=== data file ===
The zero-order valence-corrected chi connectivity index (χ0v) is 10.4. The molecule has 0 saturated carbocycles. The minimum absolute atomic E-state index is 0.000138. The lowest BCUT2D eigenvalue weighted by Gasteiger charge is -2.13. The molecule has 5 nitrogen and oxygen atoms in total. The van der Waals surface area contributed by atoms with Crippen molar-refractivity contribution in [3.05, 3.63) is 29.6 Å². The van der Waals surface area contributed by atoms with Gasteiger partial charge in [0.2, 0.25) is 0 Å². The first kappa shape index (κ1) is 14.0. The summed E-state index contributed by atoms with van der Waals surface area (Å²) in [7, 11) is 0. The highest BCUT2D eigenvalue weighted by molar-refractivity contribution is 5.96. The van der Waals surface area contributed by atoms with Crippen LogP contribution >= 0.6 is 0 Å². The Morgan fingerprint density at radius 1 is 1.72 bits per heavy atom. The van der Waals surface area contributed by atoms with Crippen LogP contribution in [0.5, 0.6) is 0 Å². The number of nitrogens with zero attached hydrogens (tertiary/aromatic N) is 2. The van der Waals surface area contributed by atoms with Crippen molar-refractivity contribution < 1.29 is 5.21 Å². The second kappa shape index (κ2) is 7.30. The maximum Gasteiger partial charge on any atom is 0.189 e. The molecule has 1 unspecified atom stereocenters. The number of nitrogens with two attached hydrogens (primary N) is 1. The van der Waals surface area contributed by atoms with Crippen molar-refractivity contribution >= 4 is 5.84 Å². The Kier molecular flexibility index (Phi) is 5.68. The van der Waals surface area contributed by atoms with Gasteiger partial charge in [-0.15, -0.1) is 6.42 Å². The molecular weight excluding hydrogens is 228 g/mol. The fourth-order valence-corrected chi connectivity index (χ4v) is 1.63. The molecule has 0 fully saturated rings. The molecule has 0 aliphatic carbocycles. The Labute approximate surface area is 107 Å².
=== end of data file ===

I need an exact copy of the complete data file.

The zero-order valence-corrected chi connectivity index (χ0v) is 10.4. The molecule has 0 saturated carbocycles. The minimum absolute atomic E-state index is 0.000138. The lowest BCUT2D eigenvalue weighted by Gasteiger charge is -2.13. The molecule has 5 nitrogen and oxygen atoms in total. The van der Waals surface area contributed by atoms with Crippen molar-refractivity contribution in [3.05, 3.63) is 29.6 Å². The van der Waals surface area contributed by atoms with Gasteiger partial charge in [0.2, 0.25) is 0 Å². The first kappa shape index (κ1) is 14.0. The summed E-state index contributed by atoms with van der Waals surface area (Å²) in [7, 11) is 0. The highest BCUT2D eigenvalue weighted by molar-refractivity contribution is 5.96. The van der Waals surface area contributed by atoms with Crippen LogP contribution >= 0.6 is 0 Å². The Morgan fingerprint density at radius 1 is 1.72 bits per heavy atom. The van der Waals surface area contributed by atoms with Crippen LogP contribution in [0.5, 0.6) is 0 Å². The number of nitrogens with zero attached hydrogens (tertiary/aromatic N) is 2. The van der Waals surface area contributed by atoms with Crippen molar-refractivity contribution < 1.29 is 5.21 Å². The second kappa shape index (κ2) is 7.30. The maximum Gasteiger partial charge on any atom is 0.189 e. The molecule has 1 unspecified atom stereocenters. The number of nitrogens with two attached hydrogens (primary N) is 1. The van der Waals surface area contributed by atoms with Crippen molar-refractivity contribution >= 4 is 5.84 Å². The Kier molecular flexibility index (Phi) is 5.68. The van der Waals surface area contributed by atoms with Gasteiger partial charge in [-0.15, -0.1) is 6.42 Å². The molecular weight excluding hydrogens is 228 g/mol. The fourth-order valence-corrected chi connectivity index (χ4v) is 1.63. The molecule has 0 fully saturated rings. The molecule has 0 aliphatic carbocycles. The Labute approximate surface area is 107 Å².